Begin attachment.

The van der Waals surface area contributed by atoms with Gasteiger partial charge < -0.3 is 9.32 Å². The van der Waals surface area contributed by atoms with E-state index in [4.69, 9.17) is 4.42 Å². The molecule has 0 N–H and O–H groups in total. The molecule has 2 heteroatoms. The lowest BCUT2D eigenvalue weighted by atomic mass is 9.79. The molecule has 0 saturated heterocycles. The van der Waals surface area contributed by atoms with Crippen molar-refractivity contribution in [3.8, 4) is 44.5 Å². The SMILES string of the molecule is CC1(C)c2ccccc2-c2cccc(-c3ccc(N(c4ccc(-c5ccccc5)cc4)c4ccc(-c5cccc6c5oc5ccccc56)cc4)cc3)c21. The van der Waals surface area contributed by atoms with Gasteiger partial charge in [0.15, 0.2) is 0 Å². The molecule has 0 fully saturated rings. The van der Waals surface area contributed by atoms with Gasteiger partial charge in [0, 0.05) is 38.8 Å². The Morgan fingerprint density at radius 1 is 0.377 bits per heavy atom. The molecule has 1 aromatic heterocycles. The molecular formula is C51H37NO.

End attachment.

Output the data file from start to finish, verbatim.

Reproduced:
The van der Waals surface area contributed by atoms with Gasteiger partial charge < -0.3 is 9.32 Å². The van der Waals surface area contributed by atoms with E-state index in [4.69, 9.17) is 4.42 Å². The molecule has 0 N–H and O–H groups in total. The molecule has 2 heteroatoms. The lowest BCUT2D eigenvalue weighted by atomic mass is 9.79. The molecule has 0 saturated heterocycles. The van der Waals surface area contributed by atoms with Crippen molar-refractivity contribution in [3.8, 4) is 44.5 Å². The SMILES string of the molecule is CC1(C)c2ccccc2-c2cccc(-c3ccc(N(c4ccc(-c5ccccc5)cc4)c4ccc(-c5cccc6c5oc5ccccc56)cc4)cc3)c21. The van der Waals surface area contributed by atoms with Gasteiger partial charge in [0.15, 0.2) is 0 Å². The molecule has 0 fully saturated rings. The van der Waals surface area contributed by atoms with Gasteiger partial charge in [0, 0.05) is 38.8 Å². The Morgan fingerprint density at radius 1 is 0.377 bits per heavy atom. The molecule has 1 aromatic heterocycles. The molecular formula is C51H37NO.